I so enjoyed the new movie, Nyad. It’s the true story of Diana Nyad who, at the age of 60, decides to try again to complete the grueling 110-mile swim from Cuba to Florida, a feat she first attempted 30 years earlier. How can you not be inspired by someone who pushes her body beyond what any of us would imagine possible, especially for someone of her age? And how can you not root for someone whose reawakened dream motivates and energizes her all over again?
Early in the movie, it is suggested that Nyad is inspired to consider the swim partly because she discovers a famous Mary Oliver quote, “Tell me, what is it you plan to do with your one wild and precious life?” It’s implied that Nyad is feeling stuck and missing her “wild” younger self and so she recommits to her long-ago goal.
Enter the American obsession with youth, or in this case, reclaiming our youth, refusing to grow old. You’re only as old as you feel, we love to say. You can do anything you set your mind to, we love to believe. And Hollywood is always right there to remind us.
And it is inspiring to see someone of any age achieve a long-held, ultra-challenging goal. By the end of the movie, Nyad is shown on the circuit as a motivational speaker. She even brags about waking up her neighbors at 4:45 a.m. by playing “Reveille” on a bugle. She wants them to get up and get on with living, she says. Or at least, her version of living. Personally, I’d be pretty unhappy if my neighbor dared to wake me at 4:45 a.m. for any reason.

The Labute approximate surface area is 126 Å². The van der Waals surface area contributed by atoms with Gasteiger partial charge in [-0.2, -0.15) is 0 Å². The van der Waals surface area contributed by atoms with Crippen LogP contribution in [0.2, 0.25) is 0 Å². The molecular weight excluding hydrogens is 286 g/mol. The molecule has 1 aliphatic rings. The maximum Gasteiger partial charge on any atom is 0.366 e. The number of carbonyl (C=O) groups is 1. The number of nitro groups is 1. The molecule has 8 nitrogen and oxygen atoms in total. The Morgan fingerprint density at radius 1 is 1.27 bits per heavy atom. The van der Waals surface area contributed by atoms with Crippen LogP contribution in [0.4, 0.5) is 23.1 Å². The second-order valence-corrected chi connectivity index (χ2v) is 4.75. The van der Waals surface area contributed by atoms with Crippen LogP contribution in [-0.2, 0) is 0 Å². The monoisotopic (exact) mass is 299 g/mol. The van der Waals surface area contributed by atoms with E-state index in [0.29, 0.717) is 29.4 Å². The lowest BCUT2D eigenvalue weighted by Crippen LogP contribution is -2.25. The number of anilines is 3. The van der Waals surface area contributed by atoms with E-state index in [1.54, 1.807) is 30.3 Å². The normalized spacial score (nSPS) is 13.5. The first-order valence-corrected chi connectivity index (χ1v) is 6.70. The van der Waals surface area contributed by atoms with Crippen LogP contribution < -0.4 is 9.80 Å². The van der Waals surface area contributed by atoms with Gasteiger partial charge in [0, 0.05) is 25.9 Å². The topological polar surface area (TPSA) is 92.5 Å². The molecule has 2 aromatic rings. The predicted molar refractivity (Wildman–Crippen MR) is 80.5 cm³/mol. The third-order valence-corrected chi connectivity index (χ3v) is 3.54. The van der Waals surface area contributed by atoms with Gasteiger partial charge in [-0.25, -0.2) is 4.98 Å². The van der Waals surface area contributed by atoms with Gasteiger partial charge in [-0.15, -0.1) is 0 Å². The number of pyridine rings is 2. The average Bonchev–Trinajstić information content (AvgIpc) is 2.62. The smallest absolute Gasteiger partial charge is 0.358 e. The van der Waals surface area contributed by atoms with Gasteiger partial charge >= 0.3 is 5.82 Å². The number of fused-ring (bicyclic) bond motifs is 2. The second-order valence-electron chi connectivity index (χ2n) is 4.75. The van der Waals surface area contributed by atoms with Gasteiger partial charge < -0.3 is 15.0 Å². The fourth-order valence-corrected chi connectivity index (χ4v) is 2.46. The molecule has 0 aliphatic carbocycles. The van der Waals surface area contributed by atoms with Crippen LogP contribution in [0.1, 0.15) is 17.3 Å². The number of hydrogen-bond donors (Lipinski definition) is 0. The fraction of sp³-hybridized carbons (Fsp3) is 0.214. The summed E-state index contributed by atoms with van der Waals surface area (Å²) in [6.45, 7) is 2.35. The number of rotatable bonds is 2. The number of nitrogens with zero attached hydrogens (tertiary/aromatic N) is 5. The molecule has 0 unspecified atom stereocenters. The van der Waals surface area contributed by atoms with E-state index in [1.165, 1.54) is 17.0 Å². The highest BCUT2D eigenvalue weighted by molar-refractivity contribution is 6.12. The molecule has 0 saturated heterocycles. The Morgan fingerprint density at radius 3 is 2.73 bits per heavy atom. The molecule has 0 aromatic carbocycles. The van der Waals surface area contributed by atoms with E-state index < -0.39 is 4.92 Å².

While I very much enjoyed the movie, I couldn’t help but think about that Mary Oliver quote. It’s from a poem called “The Summer Day.” Oliver was famous for her long, solitary ambles in the woods, her quiet life with her partner, her reluctance to do interviews. She was a deep observer of nature. In much of the poem, she is watching in awe as a grasshopper moves its jaws and eyes and snaps open its wings. In the very same poem, she says she knows how to be “idle and blessed, how to stroll through the fields, which is what I have been doing all day.” And she asks what else she should have done?
It struck me as wonderfully ironic that the poem that supposedly spurred Nyad toward extreme sports stemmed from a poem in which Mary Oliver is saying that a quiet life of observation is a worthy life.
In other words, you are not aging “better” if you push yourself to extremes. You do not need to “get up and get on with life” at the crack of dawn in order to age well. You are just as worthy if you sit outside appreciating the breeze on your cheek and the birdsong in your ear as you are pushing your body to its physical limits.
You define what is “wild” in your precious life. When you hit 60, or 70, or 80, die your hair purple if you want, or let it go gray. Travel the world, or garden in your backyard. Go back to school, or read cozy mysteries all afternoon.
Diana Nyad felt most alive battling the waves in the ocean. Mary Oliver felt most alive idling on the grass on a summer day. As long as you’re living in this present moment and feeling alive, you’ll be my inspiration.
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